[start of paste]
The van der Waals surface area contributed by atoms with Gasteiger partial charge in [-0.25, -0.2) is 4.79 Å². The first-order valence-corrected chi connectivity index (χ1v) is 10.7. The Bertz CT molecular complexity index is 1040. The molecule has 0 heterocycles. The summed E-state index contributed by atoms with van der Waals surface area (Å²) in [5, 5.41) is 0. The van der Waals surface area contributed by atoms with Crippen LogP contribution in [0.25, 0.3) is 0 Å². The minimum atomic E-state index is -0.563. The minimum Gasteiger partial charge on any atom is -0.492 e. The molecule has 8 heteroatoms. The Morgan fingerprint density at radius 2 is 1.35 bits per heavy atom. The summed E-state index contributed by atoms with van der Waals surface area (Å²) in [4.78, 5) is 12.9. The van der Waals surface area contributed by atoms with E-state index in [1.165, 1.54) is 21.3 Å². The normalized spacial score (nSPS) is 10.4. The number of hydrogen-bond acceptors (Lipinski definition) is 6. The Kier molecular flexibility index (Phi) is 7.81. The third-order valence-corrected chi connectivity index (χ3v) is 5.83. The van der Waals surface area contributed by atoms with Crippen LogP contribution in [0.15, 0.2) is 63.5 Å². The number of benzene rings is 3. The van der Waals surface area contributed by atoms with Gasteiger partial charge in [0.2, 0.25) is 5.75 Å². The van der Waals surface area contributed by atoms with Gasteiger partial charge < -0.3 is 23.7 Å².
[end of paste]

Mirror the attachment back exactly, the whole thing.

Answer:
The van der Waals surface area contributed by atoms with Gasteiger partial charge in [-0.25, -0.2) is 4.79 Å². The first-order valence-corrected chi connectivity index (χ1v) is 10.7. The Bertz CT molecular complexity index is 1040. The molecule has 0 heterocycles. The summed E-state index contributed by atoms with van der Waals surface area (Å²) in [5, 5.41) is 0. The van der Waals surface area contributed by atoms with Crippen LogP contribution in [0.25, 0.3) is 0 Å². The minimum atomic E-state index is -0.563. The minimum Gasteiger partial charge on any atom is -0.492 e. The molecule has 8 heteroatoms. The Morgan fingerprint density at radius 2 is 1.35 bits per heavy atom. The summed E-state index contributed by atoms with van der Waals surface area (Å²) in [4.78, 5) is 12.9. The van der Waals surface area contributed by atoms with E-state index in [1.165, 1.54) is 21.3 Å². The normalized spacial score (nSPS) is 10.4. The number of hydrogen-bond acceptors (Lipinski definition) is 6. The Kier molecular flexibility index (Phi) is 7.81. The third-order valence-corrected chi connectivity index (χ3v) is 5.83. The van der Waals surface area contributed by atoms with Crippen LogP contribution in [0.15, 0.2) is 63.5 Å². The number of benzene rings is 3. The van der Waals surface area contributed by atoms with Gasteiger partial charge in [0.2, 0.25) is 5.75 Å². The van der Waals surface area contributed by atoms with Gasteiger partial charge < -0.3 is 23.7 Å².